Offline Spingo

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Re: Is there a Flat-Earth map I can use to actually navigate from A to B to C?
« Reply #40 on: December 03, 2018, 10:38:58 PM »
How can I disprove "A" unless I know exactly what "A" is.  I could never prove that an animal inside a box was a cat if you were looking for a proof for a dog.  For FET to be anything but a farce you should  'square yourself in the hatch' and put out a map defining exactly what you consider the flat earth geography to be.  Otherwise it looks like you aren't really trying to get to the truth, but just trying to encourage more controversy.

There is zero budget to map the world. A lot of the real data is hidden behind multiple layers of assumptions, fixes, and mapping re-projections. I am planning to explain more as my next project after the Universal Accelerator project.

The world has been extensively mapped for the last 500 years.
How do you imagine people managed to build the extensive road and rail networks we currently use over the five continents? The same road and rail networks that are used by billions every day?

Take Russia for example are you claiming it’s huge landmass has not been mapped? Are you saying the route of the trans Siberian railway is not known? Are you also saying the vast fleets of container ships that cross the oceans carrying all the raw materials and finished goods don’t know where they are going, and when they do arrive they do so by luck?

I don’t quite understand your point. Knowing where you are on the planet has nothing to do with what global mapping projection your world map uses.

Lastly you mention multiple layers of assumptions. Could you please explain the nature of these assumptions as well as the significance of the layering.

Offline Spingo

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Re: Is there a Flat-Earth map I can use to actually navigate from A to B to C?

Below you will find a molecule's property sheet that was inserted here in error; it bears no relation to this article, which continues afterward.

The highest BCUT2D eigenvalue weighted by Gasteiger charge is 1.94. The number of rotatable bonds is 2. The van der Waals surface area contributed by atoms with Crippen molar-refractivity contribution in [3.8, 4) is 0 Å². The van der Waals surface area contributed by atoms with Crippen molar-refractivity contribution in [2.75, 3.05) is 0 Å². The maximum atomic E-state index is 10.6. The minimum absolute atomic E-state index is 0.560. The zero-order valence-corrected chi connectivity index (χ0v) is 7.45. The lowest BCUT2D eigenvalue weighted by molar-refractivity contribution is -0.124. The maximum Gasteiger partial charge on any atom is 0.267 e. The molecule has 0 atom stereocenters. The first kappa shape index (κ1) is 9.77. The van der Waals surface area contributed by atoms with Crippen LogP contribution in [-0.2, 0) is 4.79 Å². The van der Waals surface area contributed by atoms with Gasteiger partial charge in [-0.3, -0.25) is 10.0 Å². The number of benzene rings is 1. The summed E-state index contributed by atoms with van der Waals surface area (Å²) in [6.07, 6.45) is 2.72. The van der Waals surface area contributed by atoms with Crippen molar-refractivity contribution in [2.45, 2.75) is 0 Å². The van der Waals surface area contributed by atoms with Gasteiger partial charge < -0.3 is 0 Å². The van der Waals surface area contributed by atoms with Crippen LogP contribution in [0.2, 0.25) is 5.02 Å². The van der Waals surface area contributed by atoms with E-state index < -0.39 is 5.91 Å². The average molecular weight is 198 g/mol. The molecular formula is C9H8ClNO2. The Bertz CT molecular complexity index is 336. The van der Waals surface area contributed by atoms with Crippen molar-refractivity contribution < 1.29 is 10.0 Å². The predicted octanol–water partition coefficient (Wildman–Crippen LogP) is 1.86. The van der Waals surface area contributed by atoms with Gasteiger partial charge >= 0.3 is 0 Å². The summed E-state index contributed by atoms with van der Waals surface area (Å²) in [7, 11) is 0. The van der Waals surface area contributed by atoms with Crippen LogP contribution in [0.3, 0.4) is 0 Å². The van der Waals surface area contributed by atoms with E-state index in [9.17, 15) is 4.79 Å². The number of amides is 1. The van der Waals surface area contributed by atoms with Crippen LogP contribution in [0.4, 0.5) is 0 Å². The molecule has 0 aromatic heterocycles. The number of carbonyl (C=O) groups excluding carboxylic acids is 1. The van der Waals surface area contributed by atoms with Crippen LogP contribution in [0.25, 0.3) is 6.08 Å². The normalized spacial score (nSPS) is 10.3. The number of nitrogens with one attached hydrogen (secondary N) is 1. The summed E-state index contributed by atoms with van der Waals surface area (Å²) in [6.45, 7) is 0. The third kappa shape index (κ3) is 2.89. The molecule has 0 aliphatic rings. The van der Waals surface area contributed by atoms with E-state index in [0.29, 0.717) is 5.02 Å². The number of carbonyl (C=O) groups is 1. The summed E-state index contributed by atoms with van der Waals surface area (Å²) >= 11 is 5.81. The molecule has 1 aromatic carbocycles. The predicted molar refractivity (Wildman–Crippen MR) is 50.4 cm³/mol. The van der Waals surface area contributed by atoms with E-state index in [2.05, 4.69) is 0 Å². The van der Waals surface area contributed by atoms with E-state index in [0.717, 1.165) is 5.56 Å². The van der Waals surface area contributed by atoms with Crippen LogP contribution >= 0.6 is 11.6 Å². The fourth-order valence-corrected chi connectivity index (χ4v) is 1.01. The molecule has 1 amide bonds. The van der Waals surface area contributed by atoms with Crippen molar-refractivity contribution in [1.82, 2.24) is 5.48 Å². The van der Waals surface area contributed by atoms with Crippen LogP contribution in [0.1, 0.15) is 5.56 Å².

« Reply #41 on: December 03, 2018, 10:48:22 PM »
To answer the original question, the idea that a flat earth map could be produced that someone could navigate by is an impossibility.

Have you assessed all possible layouts, continental configurations, jet stream paths, navigational assumptions, to make that statement?

I’m not sure what the jet stream or it path has to do with the accuracy of a road map nor naval chart?
Regarding assumptions when I drove on Route 66 back in the day the assumption I made was the maps I bought for the trip would be correct,  and you know what......so they were, I arrived at all the motels I had booked.

The other assumptions I make are based on all the millions of journeys that are carried out every day based on commercial maps, where everyone reaches their chosen destinations.

If you imagine there are problems  with our current maps, what exactly are the nature of these problems and which maps are affected? Why have these problems not been reported?

Re: Is there a Flat-Earth map I can use to actually navigate from A to B to C?
« Reply #42 on: December 04, 2018, 10:58:13 AM »
Every single person you mention is from before even the first expedition into Antarctica. Do you have any reports from this or last century?
Incorrect.
Oh? Did they somehow live past their stated DoD?
James Cook: Died in 1779
James Weddel: Died in 1834
James Clark Ross: Died in 1862
Charles Wilkes: Died in 1877

Not a single one who was alive in the 20th century, much less the 21st. If you are referring to someone else that happens to share the same name, please provide an actual link to a source. Oh, and btw the first Antarctic expedition? 1907-1909 https://en.wikipedia.org/wiki/Nimrod_Expedition So yeah, every single one of them was dead before we started exploring Antarctica.

They ARE fairly routine. You've got boat tours and cruises that happen multiple times per year: https://www.adventure-life.com/antarctica

You've got a yearly race around the continent: http://www.acronautic.com/antartica-cup-ocean-race/

Yet all you can give me for navigation failure/error is reports from before the last century!
20 times a year (perhaps) they take place and this constitutes, "frequent," according to you?

If you are so familiar with these supposed routine Antarctica cruises, you should be able to quite easily find:

TOTAL # of cruises per year.
Frequent =/= routine. YOU suggest these errors happen frequently. You then suggested voyages in the Southern Ocean aren't routine. I'd say anything that happens that many times in a year for as long as some of those have been going on is fairly routine. But perhaps you disagree with me.

One particular instance of the newest and best liner available (according to the press) and discover the trip had to be shortened considerably due to inaccurate charts necessitating course corrections. particularly near Tierra Del Fuego.
Seriously, just give me a fucking link to your source. Your claim, your burden.